Chocolate Toxicity

posted: by: Alison Skala DVM Tags: "Clinic Specials" "News" 

OOO… a piece of candy….


            It’s October, almost Halloween, and for most of us that means large amounts of candy in our houses.  We’re either hiding the kid’s (or our stash) or handing it out to trick or treaters.  However, our curious pets may find and eat our candy.  Chocolate can be toxic to dogs and cats- though we see the toxicity more often in dogs since they are the less discriminate eaters.

            The toxic ingredient in chocolate is theobromine, which is a methylxanthine.  Methylxanthines are also found in caffeinated beverages, stimulant drugs (i.e., caffeine, energy pills or drinks) and cocoa hull mulch.  Clinical signs can include vomiting, diarrhea, drinking and urinating more than normal, increased heart rate, heart arrhythmias, hyper excitability, hyper reactivity, seizures and in severe toxicities, death.  Clinical signs are dose dependent, which means that signs become worse or more serious depending of the amount your pet ingests and the type of chocolate ingested.  Animals that have preexisting conditions, such as liver or heart disease, can have more severe clinical signs. 

            Initially, we see restlessness, hyper excitability, more urinations than normal and vomiting.  These signs can appear 1-2 hours after ingestion.  Clinical signs worsen as intoxication progresses and can last 12-72 hours depending on the dose.  If the pet is presented early and decontaminated (i.e., the pet is made to vomit the chocolate), the prognosis is good.  Some products are more toxic than others.  Dark chocolate, cocoa powder, unsweetened baking chocolate and cocoa hull mulch can be much more toxic than milk chocolate or white chocolate, depending on how much is ingested.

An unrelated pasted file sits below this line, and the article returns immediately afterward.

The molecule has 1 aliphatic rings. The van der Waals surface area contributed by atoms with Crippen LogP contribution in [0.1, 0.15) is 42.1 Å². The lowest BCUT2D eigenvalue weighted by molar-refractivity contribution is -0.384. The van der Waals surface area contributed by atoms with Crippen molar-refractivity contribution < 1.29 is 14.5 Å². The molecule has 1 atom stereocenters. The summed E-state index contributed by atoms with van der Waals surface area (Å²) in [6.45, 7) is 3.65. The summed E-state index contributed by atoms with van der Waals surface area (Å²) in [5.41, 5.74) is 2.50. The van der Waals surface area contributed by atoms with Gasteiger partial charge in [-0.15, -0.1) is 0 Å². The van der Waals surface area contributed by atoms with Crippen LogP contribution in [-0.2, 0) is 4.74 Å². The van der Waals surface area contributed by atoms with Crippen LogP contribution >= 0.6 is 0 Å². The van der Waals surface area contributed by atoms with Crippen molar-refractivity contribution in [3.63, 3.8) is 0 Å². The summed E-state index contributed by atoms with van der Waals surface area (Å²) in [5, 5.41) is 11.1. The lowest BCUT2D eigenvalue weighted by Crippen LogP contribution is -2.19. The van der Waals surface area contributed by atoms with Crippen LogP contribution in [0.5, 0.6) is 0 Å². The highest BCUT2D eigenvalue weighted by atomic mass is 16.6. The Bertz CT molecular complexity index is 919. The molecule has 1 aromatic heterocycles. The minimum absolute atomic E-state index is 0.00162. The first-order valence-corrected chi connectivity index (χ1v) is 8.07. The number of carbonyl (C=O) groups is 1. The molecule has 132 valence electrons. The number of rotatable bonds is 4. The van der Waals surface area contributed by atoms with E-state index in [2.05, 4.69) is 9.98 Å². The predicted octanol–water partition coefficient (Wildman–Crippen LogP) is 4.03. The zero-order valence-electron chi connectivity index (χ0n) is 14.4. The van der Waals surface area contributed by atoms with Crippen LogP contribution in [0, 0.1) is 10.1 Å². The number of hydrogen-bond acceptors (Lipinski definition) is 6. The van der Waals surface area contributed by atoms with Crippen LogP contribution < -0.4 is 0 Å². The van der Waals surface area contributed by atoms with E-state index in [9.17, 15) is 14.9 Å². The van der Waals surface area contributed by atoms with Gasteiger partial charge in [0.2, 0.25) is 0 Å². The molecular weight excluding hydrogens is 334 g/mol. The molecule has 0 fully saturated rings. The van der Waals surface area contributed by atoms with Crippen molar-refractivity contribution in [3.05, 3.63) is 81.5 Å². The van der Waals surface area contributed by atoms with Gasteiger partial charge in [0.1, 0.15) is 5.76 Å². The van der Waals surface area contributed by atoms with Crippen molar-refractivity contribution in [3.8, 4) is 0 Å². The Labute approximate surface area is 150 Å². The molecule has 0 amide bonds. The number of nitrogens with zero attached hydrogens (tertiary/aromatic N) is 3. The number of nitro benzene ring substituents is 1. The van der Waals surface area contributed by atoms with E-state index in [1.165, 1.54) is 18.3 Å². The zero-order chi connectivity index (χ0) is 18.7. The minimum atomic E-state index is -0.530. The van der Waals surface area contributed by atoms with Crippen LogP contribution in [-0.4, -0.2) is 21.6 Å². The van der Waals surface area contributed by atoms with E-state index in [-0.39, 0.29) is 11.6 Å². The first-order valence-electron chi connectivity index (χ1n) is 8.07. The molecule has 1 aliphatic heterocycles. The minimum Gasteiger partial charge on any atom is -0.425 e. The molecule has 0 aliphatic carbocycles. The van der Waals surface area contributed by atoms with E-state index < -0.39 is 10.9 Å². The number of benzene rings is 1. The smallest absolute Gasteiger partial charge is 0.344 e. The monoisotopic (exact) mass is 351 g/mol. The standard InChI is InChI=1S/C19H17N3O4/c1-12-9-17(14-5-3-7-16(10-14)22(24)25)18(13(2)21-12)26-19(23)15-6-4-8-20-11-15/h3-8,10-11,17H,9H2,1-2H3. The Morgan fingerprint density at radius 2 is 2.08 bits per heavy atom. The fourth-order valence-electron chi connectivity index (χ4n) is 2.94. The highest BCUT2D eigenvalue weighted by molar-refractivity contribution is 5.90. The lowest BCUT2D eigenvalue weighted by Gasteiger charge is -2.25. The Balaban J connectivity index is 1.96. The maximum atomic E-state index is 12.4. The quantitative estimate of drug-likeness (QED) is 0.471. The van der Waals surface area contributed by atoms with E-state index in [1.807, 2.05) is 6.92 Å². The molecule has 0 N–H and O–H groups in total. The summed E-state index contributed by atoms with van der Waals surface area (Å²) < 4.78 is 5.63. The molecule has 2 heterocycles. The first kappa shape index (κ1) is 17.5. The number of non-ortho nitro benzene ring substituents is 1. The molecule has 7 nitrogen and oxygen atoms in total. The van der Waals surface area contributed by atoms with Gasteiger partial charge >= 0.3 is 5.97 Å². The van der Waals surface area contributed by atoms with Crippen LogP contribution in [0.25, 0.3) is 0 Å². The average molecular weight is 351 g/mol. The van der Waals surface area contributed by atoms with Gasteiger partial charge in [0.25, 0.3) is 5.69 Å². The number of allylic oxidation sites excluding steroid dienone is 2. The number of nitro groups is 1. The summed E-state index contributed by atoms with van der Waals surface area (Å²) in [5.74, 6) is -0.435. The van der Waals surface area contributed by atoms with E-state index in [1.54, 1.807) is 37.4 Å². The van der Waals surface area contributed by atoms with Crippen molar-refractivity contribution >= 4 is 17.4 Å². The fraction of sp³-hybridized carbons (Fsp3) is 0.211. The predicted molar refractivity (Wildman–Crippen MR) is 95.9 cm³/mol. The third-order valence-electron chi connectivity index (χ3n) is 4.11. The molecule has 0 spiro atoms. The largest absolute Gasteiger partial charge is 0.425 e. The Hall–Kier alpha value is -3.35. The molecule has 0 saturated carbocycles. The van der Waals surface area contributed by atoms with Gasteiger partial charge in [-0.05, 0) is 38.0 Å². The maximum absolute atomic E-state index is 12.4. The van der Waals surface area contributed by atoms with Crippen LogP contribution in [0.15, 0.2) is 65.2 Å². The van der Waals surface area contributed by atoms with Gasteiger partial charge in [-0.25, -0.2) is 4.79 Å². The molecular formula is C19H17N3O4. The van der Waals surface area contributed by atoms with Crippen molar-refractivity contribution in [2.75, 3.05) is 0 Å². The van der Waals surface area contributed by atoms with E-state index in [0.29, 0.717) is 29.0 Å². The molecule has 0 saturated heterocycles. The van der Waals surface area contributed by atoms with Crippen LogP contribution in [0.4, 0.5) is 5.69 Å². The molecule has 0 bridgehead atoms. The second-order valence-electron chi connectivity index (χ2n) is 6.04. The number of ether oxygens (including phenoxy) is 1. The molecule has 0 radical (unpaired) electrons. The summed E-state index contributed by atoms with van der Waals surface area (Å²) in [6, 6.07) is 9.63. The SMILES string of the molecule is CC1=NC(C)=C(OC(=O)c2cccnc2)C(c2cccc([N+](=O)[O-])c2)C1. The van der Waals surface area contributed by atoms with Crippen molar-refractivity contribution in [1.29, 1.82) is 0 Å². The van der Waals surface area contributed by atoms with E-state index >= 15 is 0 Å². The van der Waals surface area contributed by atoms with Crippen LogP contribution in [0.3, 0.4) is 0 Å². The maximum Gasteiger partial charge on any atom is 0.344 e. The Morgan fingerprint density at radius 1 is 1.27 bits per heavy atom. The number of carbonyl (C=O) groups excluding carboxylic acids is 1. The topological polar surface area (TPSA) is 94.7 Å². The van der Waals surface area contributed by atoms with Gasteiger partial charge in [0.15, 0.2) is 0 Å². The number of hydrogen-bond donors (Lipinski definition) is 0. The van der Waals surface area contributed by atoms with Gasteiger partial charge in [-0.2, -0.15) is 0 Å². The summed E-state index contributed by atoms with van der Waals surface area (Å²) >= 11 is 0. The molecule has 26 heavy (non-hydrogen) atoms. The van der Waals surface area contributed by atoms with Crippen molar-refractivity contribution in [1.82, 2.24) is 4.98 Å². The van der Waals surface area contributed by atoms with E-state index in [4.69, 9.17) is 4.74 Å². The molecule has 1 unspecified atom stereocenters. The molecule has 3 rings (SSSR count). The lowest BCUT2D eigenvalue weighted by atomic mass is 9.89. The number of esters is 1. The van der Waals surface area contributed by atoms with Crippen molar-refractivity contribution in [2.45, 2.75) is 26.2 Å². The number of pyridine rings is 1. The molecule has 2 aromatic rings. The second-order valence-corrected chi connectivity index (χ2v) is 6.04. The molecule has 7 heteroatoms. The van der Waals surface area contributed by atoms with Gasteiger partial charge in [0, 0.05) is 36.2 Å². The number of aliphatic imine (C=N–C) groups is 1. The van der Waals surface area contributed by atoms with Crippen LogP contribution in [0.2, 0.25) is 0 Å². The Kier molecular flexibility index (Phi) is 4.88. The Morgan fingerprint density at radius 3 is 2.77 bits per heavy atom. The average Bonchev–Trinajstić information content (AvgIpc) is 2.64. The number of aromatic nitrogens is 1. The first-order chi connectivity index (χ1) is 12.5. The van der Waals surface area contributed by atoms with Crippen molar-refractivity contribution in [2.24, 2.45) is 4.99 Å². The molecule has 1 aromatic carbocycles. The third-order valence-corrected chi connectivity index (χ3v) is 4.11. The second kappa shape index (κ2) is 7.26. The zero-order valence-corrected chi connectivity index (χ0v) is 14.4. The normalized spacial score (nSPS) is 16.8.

Treatment includes making the pet vomit if they ate the chocolate or caffeinated product within the last 2-6 hours.  Activated charcoal is given to help prevent absorption of the toxins and intravenous fluids and drugs are given as needed to control clinical signs.  Since early decontamination is so important, you should keep hydrogen peroxide in your pet first aid kit in case you need to make your pet vomit.  The phone number to your veterinarian (Green Meadows Veterinary Hospital 614-846-9644) and your local emergency veterinarian (MedVet 614-846-5800 or OSU 614-292-3551) should be easy to locate in your house in case you need to discuss a possible toxicity.  When you call, it is helpful if you know approximately when your pet ingested the chocolate, what kind of chocolate was ingested, about how much was ingested and approximately how much your pet weighs. 

            Remember to keep your chocolate and caffeinated products in an area inaccessible to your pet.  Have a happy and safe Halloween!